veggie scraps, worm composting, part 6

continuing the stories... :)
previous problems of fungus gnats did get taken care of by using a fine cloth mesh for cover material. they still needed an extra snug seal around the edge, the rubber rings from the lids work well for that. i haven't seen a fungus gnat since last summer.
i'm maxed out for space use with 14 bins of worms and extra bins of dry stuff set aside for winter processing.
i had pulled a few quarts of worm castings out of a few bins to make more room and then decided to use those to innoculate a few extra bins of soybean shells so they can start breaking down. they do not have covers or worms so this is a pre-processing step and i'm hoping this will get them ready in time for spring planting. by putting them in the bin and getting them wet and then sprinkling them in layers with worm castings starts the fungi and bacteria. as they get moistened and gravity compresses them they make extra room for a few more layers. i have a bin and a half left to start up this way and i'll be all caught up from the fall dry bean processing.
no shortage of worms. they continue to work as model employees, very industrious in breaking down materials. by spring i should have 10-12 bins of processed materials and will then start up the whole cycle again by removing a few shovelsful of garden soil for each bin (i use a mix of worm species including those that live down deeper in the soil -- these like some grit in their diet).
the latest experiment in comparing the speed of decomposition was of beet tops and other root trimmings from beets we processed last fall for canning. the drying process is still showing it's great improvement. by drying the beet pieces they rapidly are broken down once added to a bin (they rehydrate and then get eaten fairly quickly). in comparison to the non-dried beet pieces, well there are still solid chunks of beets in the bins sprouting greens and still very firm and not being broken down much at all.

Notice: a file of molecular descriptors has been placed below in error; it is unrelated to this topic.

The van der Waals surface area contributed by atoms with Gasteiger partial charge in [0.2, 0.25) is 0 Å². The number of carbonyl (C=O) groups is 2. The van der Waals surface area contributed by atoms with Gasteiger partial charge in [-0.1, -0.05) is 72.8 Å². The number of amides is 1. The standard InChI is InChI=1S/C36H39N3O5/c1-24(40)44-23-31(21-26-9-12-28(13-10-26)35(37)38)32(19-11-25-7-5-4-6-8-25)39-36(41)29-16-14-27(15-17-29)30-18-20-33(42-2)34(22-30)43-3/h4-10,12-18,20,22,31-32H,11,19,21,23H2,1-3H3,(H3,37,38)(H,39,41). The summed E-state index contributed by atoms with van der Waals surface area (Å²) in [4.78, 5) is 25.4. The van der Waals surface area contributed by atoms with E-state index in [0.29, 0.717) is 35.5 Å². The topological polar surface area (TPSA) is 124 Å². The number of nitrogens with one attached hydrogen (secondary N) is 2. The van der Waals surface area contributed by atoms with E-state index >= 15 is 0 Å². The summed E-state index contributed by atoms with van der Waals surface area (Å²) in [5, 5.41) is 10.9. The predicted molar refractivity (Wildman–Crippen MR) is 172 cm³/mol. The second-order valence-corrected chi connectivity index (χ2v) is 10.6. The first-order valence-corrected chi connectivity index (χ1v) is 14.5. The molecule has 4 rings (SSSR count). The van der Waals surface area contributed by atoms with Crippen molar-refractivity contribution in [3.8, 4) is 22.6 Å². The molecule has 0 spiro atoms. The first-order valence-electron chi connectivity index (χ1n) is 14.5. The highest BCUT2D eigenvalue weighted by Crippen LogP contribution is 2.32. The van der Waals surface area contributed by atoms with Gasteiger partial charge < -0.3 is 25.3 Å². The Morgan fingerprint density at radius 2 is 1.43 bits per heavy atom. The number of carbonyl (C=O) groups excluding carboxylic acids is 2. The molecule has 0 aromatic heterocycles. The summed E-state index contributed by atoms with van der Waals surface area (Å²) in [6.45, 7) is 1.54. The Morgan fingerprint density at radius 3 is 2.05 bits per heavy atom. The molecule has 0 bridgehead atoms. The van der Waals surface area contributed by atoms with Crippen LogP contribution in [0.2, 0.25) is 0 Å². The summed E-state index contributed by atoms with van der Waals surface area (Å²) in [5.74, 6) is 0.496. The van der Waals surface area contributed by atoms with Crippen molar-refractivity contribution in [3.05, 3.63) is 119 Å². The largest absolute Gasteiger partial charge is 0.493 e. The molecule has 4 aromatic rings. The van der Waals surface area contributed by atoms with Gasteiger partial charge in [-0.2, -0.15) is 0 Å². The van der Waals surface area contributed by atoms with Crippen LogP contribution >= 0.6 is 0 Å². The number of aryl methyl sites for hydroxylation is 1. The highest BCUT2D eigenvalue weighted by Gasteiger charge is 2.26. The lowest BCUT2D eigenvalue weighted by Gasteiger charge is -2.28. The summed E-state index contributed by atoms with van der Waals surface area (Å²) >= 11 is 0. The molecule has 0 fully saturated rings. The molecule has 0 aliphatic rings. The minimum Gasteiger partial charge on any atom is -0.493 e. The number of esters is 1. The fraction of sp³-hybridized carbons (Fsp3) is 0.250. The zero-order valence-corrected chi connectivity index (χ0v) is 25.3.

the items that do not benefit much from drying are melon peels, tomato pieces or any other soft fruit or cooked vegetable (these are eaten fairly quickly when added to a bin). otherwise any fresh vegetable or stem from a veggie like a broccoli or lettuce benefits from being dried first before being added to the bins. potato peels, carrots, other root crops, chopped and dried first are also broken down much more quickly.
and it is easier to store the dried scraps until when i want to layer them in the bins. it also saves a lot of extra moisture from pooling at the bottom of the bins (veggies are mostly water). i use a closed system of buckets without holes in the bottom. i don't want all those nutrients draining away, i want them to go back to the gardens.
another short report from the trenches... errrr... bins. :)
peace,
songbird
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songbird wrote:

it has been a while hasn't it?
what has changed this year:
i now limit my squash, melon, pepper, cucumber, etc. seeds to the same bucket (number 1). after having too many squash seeds sprout under the beet rows that they were pushing all the beet seedlings out of the ground... this way i can use that bucket in particular when i want to start a more random garden. the rest of the containers will gradually get cleared of their seeds or at least many fewer will be left to contend with.
added another bucket (for natives found during renovations or other gardening tasks) to the lineup (making it 15 containers).
changed my soil renovation routine. previously i would bring in a few buckets of garden soil to incorporate into the worm bins as needed during the winter months. that means that the later bins would not have that much going on because they were started so late. this year, in the spring, when i put the worms/worm castings out in the gardens i immediately restarted all of them with a few scoops of soil from the garden along with plenty of worms. a much more active use of the whole system. when Ma decided to make fruit salad for four families twice a week a bit ago i had no trouble keeping up with all those melon peels.
at present i'm drying chopped alfalfa and birdsfoot trefoil (and whatever other weeds) for storing to use during the winter. we have sunny and dry weather, so it is a good time to get that done. they do so much for me i don't mind spending a little time putting by some good winter chow for them in return.
we now call the worms members of Union 396.
had a bunch of nice ladies over the other day, all most interested in seeing the worms at work. very funny. someone always asks me if i sell them and i respond that they wouldn't sell their children would they? Ma likes to say that she tried but we kept coming back.
peace,
songbird
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